Papas Gardens received a great question from Lorrie near Denver, Colorado. She writes:
I have heirloom tomatoes in my garden beds from your Baker seeds. They were heavily hit by hail shortly after transplanting. Unsure of how they would recover, I lost six plants out of 22, I purchased three WalMart plants and kept them on the deck. One of these three plants, an Early Girl, has been ripening but as soon as the tomatoes begin to turn red a brown rotten spot starts on the bottom of the fruit. What is that? Should I just get rid of the plant? Will it affect others nearby? The heirloom plants are doing wonderfully and are loaded with fruit.
This symptom strongly suggests blossom end rot.
This physiological disorder results in inadequate supplies of calcium for the development of vegetable fruiting. You will notice a watery sunken brown spot developing on the blossom end of developing fruit. This area will widen as the fruit grows and may become black. This fruit must be discarded as the lesion will invite disease.
As this is a physiologic disorder it does not spread from plant to plant. Insecticides or fungicides are of no use.
How did this happen?
– Plants take up moisture/water from the soil/roots and the calcium travels along with the water from the roots to the leaves and flowers/maturing fruit.
– If the water/moisture is limited or excessive the calcium will be transported to the leaves rather than the maturing fruit.
– Maturing fruit need calcium to support new cell growth.
– If the water has been limited due to drought or moisture fluctuations or too much watering (flooding), the blossom end of the maturing fruit will start to show cell death which is called blossom end rot.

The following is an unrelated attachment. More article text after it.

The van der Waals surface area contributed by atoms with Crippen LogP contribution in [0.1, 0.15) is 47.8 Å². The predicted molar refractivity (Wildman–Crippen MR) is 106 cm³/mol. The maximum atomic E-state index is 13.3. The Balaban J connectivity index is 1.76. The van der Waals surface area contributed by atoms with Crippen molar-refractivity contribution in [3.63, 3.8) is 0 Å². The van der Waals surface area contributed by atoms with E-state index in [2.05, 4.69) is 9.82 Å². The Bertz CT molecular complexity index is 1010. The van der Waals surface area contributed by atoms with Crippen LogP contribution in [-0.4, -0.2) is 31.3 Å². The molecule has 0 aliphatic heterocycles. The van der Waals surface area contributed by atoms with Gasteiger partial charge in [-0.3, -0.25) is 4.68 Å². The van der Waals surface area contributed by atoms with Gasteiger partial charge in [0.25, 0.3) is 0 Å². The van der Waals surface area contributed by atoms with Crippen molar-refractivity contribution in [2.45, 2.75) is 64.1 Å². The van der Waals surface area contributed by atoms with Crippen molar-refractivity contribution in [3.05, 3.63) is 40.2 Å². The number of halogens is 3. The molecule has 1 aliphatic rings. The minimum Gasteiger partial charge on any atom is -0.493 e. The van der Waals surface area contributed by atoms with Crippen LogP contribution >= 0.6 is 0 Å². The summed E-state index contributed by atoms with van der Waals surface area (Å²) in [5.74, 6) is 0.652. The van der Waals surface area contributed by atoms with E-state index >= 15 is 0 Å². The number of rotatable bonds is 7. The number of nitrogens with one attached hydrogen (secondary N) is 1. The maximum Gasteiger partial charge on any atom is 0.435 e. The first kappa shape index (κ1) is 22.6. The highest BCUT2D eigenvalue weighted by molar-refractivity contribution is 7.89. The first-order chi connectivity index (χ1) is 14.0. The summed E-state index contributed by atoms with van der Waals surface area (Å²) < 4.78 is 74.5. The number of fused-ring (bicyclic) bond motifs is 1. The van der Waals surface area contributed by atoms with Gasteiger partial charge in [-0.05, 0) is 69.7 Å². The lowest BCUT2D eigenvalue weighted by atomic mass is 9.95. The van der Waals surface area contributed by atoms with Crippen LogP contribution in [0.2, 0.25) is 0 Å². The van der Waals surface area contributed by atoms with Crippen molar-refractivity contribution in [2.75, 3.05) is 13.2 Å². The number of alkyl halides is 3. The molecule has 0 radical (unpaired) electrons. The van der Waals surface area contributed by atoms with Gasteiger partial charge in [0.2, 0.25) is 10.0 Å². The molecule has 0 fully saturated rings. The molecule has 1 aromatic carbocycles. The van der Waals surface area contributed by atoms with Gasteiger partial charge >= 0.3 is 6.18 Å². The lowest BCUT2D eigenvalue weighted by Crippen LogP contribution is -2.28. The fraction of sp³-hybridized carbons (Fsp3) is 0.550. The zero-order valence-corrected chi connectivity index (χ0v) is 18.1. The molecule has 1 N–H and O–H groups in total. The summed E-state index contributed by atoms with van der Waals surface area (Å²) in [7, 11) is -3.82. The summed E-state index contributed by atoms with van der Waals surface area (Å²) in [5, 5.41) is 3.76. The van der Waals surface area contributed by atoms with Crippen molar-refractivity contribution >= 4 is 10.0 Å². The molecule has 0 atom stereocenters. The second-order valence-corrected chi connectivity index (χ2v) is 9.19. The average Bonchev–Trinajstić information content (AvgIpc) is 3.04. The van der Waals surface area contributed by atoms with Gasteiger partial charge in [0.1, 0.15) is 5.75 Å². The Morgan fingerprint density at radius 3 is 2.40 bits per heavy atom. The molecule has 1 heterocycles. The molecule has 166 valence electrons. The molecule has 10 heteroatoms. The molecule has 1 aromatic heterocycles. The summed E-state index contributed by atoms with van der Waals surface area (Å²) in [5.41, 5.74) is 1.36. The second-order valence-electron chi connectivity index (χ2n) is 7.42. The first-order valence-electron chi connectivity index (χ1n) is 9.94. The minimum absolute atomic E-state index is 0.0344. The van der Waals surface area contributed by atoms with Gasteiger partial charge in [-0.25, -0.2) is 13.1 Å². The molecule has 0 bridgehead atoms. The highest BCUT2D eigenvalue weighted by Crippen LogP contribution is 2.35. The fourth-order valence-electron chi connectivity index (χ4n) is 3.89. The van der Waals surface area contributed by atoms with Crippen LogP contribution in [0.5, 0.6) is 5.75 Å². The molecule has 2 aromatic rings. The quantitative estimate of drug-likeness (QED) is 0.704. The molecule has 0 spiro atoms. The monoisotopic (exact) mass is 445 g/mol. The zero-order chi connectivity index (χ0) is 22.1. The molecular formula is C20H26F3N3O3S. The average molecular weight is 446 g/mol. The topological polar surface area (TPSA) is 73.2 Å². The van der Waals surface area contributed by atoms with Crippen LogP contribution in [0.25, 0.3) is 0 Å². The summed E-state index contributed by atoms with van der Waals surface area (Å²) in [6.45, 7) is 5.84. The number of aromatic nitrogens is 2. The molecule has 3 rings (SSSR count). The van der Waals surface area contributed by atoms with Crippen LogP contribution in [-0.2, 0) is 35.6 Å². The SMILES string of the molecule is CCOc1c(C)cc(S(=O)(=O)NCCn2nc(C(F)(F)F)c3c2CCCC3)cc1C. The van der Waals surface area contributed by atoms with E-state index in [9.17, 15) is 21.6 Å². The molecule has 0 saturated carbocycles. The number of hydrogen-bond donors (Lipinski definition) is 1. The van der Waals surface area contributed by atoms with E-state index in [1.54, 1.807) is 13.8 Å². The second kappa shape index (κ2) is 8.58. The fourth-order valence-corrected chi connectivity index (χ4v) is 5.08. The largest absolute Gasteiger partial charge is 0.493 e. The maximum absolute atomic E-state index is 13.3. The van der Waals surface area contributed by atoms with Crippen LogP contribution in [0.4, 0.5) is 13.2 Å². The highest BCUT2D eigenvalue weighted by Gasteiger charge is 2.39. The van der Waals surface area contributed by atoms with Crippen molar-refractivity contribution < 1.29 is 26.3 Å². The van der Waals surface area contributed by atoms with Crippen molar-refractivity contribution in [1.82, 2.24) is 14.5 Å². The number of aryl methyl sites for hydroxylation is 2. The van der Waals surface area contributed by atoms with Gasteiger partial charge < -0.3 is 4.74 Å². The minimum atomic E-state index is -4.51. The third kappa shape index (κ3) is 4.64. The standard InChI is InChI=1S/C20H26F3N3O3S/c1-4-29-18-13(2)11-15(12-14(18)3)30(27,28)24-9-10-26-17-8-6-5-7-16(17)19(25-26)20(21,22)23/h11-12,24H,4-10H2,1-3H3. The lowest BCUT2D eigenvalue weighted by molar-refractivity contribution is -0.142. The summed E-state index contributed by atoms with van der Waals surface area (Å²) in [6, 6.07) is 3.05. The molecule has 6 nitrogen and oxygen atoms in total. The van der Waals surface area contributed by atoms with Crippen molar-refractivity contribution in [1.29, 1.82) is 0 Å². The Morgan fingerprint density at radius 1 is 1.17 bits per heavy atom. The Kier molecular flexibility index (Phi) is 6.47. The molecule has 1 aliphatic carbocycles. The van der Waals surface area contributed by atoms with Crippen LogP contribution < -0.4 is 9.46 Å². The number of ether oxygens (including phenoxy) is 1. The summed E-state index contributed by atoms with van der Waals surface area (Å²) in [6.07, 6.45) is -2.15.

- Genetics. Some varieties are predisposed to blossom end rot.
- Tomatoes planted in cold, heavy soils often have poorly developed root systems. Since the roots are unable to supply adequate amounts of water and nutrients to plants during times of stress, blossom end rot may result. You may see this on the first tomato bloom. This may subside as future fruiting occurs if there is a sufficient supply of calcium in the soil.
- Soils that contain excessive amounts of soluble salts may predispose tomatoes to the disease; availability of calcium to the plants decreases rapidly as total salts in the soil increase. This may be seen when chemical fertilizers are applied.
- Soil ph which is too acidic or too alkaline will interfere with root function thus calcium release becomes blocked to the plant. A soil ph of 6.5 to 6.8 is ideal.
- Fertilizers using ammonia for their nitrogen source will tie up the calcium in the soil. Rapid growth in plant development may cause calcium to be transported inefficiently. You will see lush plant and leaf development and poor or little blossom/fruiting.
- Root damage and /or poor root development. Be careful when cultivating around your tomatoes.
Are there treatments for this disorder?
- Some gardeners use a treatment of garden lime (calcium carbonate) sprinkled on the soil around the drip line of the plant.
- A foliar spray of calcium chloride may be applied however it may be phytotoxic (cause burning of the plant) if applied frequently or in excessive amounts.
- Some gardeners use Epsom salts (magnesium sulfate) as a foliar spray to effect calcium uptake and absorption.
- Other suggestions include these drenches: Powdered milk, crushed eggshell tea, bone meal tea and Tums tablets.
Best management practices for your soil and garden
- Soil test at least 6 months prior to planting as calcium enrichment needs 3-4 months to incorporate into the soil. Late fall would be the best time for this.
- Irrigation must be sufficient to maintain steady even growth. Drip irrigation would be ideal.
- Mulching will help with moisture stress.
- Shading is helpful with dry blowing winds/drought/extreme hot temperatures.
- Boosting your soil with organic soil amendments. Late fall is a good time for this as you prepare your garden for the winter months.
- Plant your tomato transplants when the soil has warmed to above 60 degrees.
Did you know?
Cucumbers, zucchini, squash, melon, watermelon, eggplant and peppers are prone to blossom end rot as well. All the more reason to check your soil with a soil test before you are faced with this disorder.